The Houston Astros added slugger Trey Mancini just before the Aug. 2 trade deadline in a swap with the Baltimore Orioles. Mancini has had a fiery start to his Houston career, to say the least, and is a reminder of what he can mean for the Astros down the stretch.
In his second game since the trade, he pitched against the Red Sox and then went deep twice in a 9-3 win over the Guardians on Friday night in Cleveland. His first homer of the night helped him make some history:
And his second homer of the night was the first grand slam of his MLB career:
As of this writing, Mancini has three hits as an Astro, and all three of those hits are home runs. After Friday night’s big performance, he’s now slashing .268/.345/.425 on the season. No, Mancini won’t continue to hit three home runs every eight at-bats for Houston, but he will be a source of steady power down the stretch and into the postseason. This is first and foremost because he is a very good hitter and also because he will fit in better in his new home ballpark.
You may recall that the Orioles adjusted the left-field dimensions at Camden Yards earlier in the season. The new left-field wall is estimated by the Baltimore Sun to be approximately 30 feet longer from home plate, as well as five feet higher. While Mancini had power in all areas, he was hurt by those changes in Baltimore. Now he’s in Houston, which has perhaps the most comfortable left-field porch in all of MLB. Perhaps not coincidentally, Mancini has shown a more pull-heavy approach to trading. Yes, the data sample is ridiculously small, but it remains to be seen if that trend continues.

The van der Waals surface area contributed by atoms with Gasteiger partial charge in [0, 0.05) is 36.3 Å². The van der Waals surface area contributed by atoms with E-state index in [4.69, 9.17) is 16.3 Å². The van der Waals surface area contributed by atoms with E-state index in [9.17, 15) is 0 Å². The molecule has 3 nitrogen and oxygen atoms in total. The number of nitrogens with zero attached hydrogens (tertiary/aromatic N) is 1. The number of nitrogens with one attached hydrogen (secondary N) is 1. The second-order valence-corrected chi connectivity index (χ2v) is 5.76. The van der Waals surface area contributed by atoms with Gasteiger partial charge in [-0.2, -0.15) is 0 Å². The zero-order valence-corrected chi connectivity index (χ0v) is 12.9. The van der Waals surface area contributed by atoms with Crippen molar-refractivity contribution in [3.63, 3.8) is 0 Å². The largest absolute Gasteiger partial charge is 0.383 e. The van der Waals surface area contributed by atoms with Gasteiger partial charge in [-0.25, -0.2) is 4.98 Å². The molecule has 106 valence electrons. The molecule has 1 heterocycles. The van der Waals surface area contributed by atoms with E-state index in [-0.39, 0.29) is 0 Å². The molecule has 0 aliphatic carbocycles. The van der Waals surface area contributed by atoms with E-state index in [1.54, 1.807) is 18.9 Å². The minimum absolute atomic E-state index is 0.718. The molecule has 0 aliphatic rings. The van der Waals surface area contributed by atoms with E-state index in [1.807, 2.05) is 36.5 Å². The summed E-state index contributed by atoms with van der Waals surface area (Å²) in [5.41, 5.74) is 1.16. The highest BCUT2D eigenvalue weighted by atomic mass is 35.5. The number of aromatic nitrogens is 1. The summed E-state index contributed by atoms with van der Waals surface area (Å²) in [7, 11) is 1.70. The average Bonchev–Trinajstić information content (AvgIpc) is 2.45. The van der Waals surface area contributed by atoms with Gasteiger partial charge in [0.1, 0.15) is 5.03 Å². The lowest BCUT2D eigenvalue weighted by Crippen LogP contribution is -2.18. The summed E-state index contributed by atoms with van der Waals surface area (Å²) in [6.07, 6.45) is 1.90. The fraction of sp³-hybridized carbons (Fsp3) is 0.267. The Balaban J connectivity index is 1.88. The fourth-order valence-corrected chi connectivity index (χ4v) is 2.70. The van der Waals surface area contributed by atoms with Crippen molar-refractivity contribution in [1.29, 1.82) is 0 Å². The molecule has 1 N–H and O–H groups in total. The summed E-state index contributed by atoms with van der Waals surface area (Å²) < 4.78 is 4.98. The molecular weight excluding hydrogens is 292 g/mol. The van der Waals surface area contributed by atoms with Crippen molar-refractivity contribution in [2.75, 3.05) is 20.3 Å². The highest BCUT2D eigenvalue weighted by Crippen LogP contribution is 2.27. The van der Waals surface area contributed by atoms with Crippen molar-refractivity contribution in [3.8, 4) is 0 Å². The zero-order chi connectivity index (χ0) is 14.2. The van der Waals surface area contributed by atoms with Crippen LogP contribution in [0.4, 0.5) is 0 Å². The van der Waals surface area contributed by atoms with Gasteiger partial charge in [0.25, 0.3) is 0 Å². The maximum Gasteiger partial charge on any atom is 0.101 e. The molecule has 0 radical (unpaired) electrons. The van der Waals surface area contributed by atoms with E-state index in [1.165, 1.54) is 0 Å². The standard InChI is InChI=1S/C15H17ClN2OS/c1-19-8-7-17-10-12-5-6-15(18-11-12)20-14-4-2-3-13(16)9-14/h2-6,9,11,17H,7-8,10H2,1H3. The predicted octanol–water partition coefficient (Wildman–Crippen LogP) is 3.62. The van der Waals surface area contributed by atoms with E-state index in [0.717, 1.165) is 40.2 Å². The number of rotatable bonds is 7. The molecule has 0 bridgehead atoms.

We know Mancini has a lot of power. He has a 35-homer season and after missing all of 2020 he hit 21 in his first season last year after winning a battle with colon cancer. Now that he’s in a home ballpark that doesn’t actively work against him — and will likely help him significantly — you’ll probably get peak Mancini back.